[samuel@bruce ~]$ shifterimg pull ubuntu:16.04

There’s a number of steps it goes through, first retrieving the container from the Docker Hub:

2016-08-01T18:19:57 Pulling Image: docker:ubuntu:16.04, status: PULLING

Then disarming the Docker container by removing any setuid/setgid bits, etc, and repacking as a Shifter image:

2016-08-01T18:20:41 Pulling Image: docker:ubuntu:16.04, status: CONVERSION

…and then it’s ready to go:

2016-08-01T18:21:04 Pulling Image: docker:ubuntu:16.04, status: READY

Using the image from the command line is pretty easy:

[samuel@bruce ~]$ cat /etc/lsb-release

[samuel@bruce ~]$ shifter --image=ubuntu:16.04 cat /etc/lsb-release

and the shifter runtime will copy in a site specified /etc/passwd, /etc/group and /etc/nsswitch.conf files so that you can do user/group lookups easily, as well as map in site specified filesystems, so your home directory is just where it would normally be on the cluster.

[samuel@bruce ~]$ shifter --image=debian:wheezy bash --login
samuel@bruce:~$ pwd

I’ve not yet got to the point of configuring the Slurm plugin so you can queue up a Slurm job that will execute inside a Docker container, but very promising so far!

Correction: a misconception on my part – Shifter doesn’t put a Slurm batch job inside the container. It could, but there are good reasons why it’s better to leave that to the user (soon to be documented on the Shifter wiki page for Slurm integration).

Let’s Encrypt – getting your own (free) SSL certificates

For those who’ve not been paying attention the Let’s Encrypt project entered public beta recently so that anyone could get their own SSL certificates. So I jumped right in with the simp_le client (as the standard client tries to configure Apache for you, and I didn’t want that as my config is pretty custom) and used this tutorial as inspiration.

My server is running Debian Squeeze LTS (for long painful reasons that I won’t go into here now) but the client installation was painless, I just patched out a warning about Python 2.6 no longer being supported in venv/lib/python2.6/site-packages/cryptography/ 🙂

It worked well until I got rate limited for creating more than 10 certificates in a day (yeah, I host a number of domains).

Very happy with the outcome, A+ would buy again.. 🙂

UniFi systemd unit file for Ubuntu 15.04

At work we’ve started using some UniFi wireless gear and the system I’ve managed to commandeer to do the control system for it is running Kubuntu 15.04 which uses systemd. Now the UniFi Debian packages don’t supply systemd unit files so I went hunting and found a blog post by Derek Horn about getting it running on CentOS7 so I nabbed his and adapted it for Ubuntu (which wasn’t that hard).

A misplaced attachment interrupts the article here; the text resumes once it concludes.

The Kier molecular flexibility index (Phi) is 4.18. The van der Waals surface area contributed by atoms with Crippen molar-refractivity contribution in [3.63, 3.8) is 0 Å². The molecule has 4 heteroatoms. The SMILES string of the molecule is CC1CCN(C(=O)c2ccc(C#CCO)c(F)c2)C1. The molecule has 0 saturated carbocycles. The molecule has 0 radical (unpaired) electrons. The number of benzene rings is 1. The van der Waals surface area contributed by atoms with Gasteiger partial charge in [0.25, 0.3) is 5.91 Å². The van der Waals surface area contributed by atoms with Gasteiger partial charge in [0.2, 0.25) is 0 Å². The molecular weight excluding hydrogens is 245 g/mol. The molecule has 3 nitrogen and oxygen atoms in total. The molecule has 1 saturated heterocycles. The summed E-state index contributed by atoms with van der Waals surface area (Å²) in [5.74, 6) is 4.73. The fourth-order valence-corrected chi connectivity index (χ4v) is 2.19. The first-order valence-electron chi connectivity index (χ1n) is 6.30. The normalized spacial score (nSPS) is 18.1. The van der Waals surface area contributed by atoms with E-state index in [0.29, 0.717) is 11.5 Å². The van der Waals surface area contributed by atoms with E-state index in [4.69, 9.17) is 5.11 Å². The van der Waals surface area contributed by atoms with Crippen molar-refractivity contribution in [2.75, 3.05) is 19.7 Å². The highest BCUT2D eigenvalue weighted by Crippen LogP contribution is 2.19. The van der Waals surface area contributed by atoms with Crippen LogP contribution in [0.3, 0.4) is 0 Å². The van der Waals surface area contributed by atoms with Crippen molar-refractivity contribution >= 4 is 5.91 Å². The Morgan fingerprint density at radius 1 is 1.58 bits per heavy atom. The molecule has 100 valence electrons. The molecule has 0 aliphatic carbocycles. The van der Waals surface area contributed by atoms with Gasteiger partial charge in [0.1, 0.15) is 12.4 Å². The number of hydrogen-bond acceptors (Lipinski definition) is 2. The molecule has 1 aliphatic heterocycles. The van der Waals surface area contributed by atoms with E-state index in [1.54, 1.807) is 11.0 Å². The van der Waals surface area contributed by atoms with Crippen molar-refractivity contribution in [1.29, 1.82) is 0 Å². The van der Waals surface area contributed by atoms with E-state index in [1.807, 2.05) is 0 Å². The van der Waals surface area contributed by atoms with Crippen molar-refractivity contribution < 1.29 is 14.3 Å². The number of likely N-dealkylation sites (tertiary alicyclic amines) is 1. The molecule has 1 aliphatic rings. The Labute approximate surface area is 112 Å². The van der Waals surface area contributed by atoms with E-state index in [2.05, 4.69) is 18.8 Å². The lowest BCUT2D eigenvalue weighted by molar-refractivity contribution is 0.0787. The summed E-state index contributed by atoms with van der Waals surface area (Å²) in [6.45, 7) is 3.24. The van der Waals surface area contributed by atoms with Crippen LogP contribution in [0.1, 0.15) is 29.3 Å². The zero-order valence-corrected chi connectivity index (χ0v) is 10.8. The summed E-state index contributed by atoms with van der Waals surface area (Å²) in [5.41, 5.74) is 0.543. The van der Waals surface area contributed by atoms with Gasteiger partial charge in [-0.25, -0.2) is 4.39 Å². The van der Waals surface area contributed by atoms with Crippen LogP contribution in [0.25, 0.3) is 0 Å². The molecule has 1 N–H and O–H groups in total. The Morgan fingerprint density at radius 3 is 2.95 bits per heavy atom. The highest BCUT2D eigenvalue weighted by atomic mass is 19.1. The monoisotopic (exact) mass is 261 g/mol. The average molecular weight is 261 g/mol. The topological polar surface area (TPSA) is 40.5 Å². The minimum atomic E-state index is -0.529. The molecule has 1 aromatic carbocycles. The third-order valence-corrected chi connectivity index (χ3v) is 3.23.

The file lives in /etc/systemd/system/unifi.service and was enabled with systemctl enable unifi.service (from memory, there might have been another step that involved getting systemd to rescan unit files to pick up the new one, but I don’t remember for sure).

Here is the unit file:

# Systemd unit file for unifi-rapid

Description=UniFi Wireless AP Control System

#ExecStart=/usr/bin/java -Xmx1024M -jar /usr/lib/unifi/lib/ace.jar start
ExecStart=/usr/bin/jsvc -nodetach -home /usr/lib/jvm/java-7-openjdk-amd64 -cp /usr/share/java/commons-daemon.jar:/usr/lib/unifi/lib/ace.jar -pidfile /var/run/unifi/ -procname unifi -outfile SYSLOG -errfile SYSLOG -Djava.awt.headless=true -Dfile.encoding=UTF-8 -Xmx1024M com.ubnt.ace.Launcher start
#ExecStop=/usr/bin/java -jar /usr/lib/unifi/lib/ace.jar stop
ExecStop=/usr/bin/jsvc -home /usr/lib/jvm/java-7-openjdk-amd64 -cp /usr/share/java/commons-daemon.jar:/usr/lib/unifi/lib/ace.jar -pidfile /var/run/unifi/ -procname unifi -outfile SYSLOG -errfile SYSLOG -Djava.awt.headless=true -Dfile.encoding=UTF-8 -Xmx1024M -stop com.ubnt.ace.Launcher stop


ARM v8 (64-bit) developer boxes

Looks like things are moving along in the world of 64-bit ARM, systems aimed at early adopting developers are now around. For instance APM have their X-C1 Development Kit Plus which has 8 x 2.4GHz ARMv8 cores, 16GB RAM, 500GB HDD, 1x10gigE, 3x1gigE for ~US$2,500 (or a steep discount if you qualify as a developer). Oh, and it ships with Linux by default of course.

Found via a blog post by Steve McIntyre about bringing up Debian Jessie on ARMv8 (it’ll be a release architecture for it) which has the interesting titbit that (before ARM had their Juno developer boxes):

Then Chen Baozi and the folks running the Tianhe-2 supercomputer project in Guangzhou, China contacted us to offer access to some arm64 hardware

So it looks like (I presume) NUDT are paying it some attention & building/acquiring their own ARMv8 systems.

An Aide Memoir for Debian Upgrades